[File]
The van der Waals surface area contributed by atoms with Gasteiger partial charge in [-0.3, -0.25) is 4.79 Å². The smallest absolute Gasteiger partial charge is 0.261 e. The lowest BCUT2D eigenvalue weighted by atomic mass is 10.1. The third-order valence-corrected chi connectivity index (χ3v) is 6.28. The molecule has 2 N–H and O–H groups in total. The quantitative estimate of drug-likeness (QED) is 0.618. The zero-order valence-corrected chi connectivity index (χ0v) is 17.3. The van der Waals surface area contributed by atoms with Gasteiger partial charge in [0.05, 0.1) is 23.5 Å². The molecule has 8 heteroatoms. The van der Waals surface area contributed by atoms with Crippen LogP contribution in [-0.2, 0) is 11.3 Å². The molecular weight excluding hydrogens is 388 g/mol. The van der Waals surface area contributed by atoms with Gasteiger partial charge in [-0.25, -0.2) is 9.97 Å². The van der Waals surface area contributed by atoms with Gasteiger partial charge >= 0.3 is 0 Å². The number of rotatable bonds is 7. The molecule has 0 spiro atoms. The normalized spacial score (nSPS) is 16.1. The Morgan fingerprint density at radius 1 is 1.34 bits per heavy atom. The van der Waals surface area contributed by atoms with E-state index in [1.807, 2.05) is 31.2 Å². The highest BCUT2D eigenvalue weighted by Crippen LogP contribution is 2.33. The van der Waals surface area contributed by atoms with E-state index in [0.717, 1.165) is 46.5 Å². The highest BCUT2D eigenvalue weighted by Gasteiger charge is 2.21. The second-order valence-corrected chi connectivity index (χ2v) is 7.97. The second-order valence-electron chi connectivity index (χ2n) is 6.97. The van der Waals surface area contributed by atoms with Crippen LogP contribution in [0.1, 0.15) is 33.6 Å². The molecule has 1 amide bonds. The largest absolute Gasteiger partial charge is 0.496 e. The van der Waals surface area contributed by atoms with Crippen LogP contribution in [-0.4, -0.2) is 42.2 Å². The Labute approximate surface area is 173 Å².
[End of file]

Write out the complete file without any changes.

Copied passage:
The van der Waals surface area contributed by atoms with Gasteiger partial charge in [-0.3, -0.25) is 4.79 Å². The smallest absolute Gasteiger partial charge is 0.261 e. The lowest BCUT2D eigenvalue weighted by atomic mass is 10.1. The third-order valence-corrected chi connectivity index (χ3v) is 6.28. The molecule has 2 N–H and O–H groups in total. The quantitative estimate of drug-likeness (QED) is 0.618. The zero-order valence-corrected chi connectivity index (χ0v) is 17.3. The van der Waals surface area contributed by atoms with Gasteiger partial charge in [0.05, 0.1) is 23.5 Å². The molecule has 8 heteroatoms. The van der Waals surface area contributed by atoms with Crippen LogP contribution in [-0.2, 0) is 11.3 Å². The molecular weight excluding hydrogens is 388 g/mol. The van der Waals surface area contributed by atoms with Gasteiger partial charge in [-0.25, -0.2) is 9.97 Å². The van der Waals surface area contributed by atoms with Gasteiger partial charge >= 0.3 is 0 Å². The number of rotatable bonds is 7. The molecule has 0 spiro atoms. The normalized spacial score (nSPS) is 16.1. The Morgan fingerprint density at radius 1 is 1.34 bits per heavy atom. The van der Waals surface area contributed by atoms with E-state index in [1.807, 2.05) is 31.2 Å². The highest BCUT2D eigenvalue weighted by Crippen LogP contribution is 2.33. The van der Waals surface area contributed by atoms with E-state index in [0.717, 1.165) is 46.5 Å². The highest BCUT2D eigenvalue weighted by Gasteiger charge is 2.21. The second-order valence-corrected chi connectivity index (χ2v) is 7.97. The second-order valence-electron chi connectivity index (χ2n) is 6.97. The van der Waals surface area contributed by atoms with Crippen LogP contribution in [0.1, 0.15) is 33.6 Å². The molecule has 1 amide bonds. The largest absolute Gasteiger partial charge is 0.496 e. The van der Waals surface area contributed by atoms with Crippen LogP contribution in [-0.4, -0.2) is 42.2 Å². The Labute approximate surface area is 173 Å².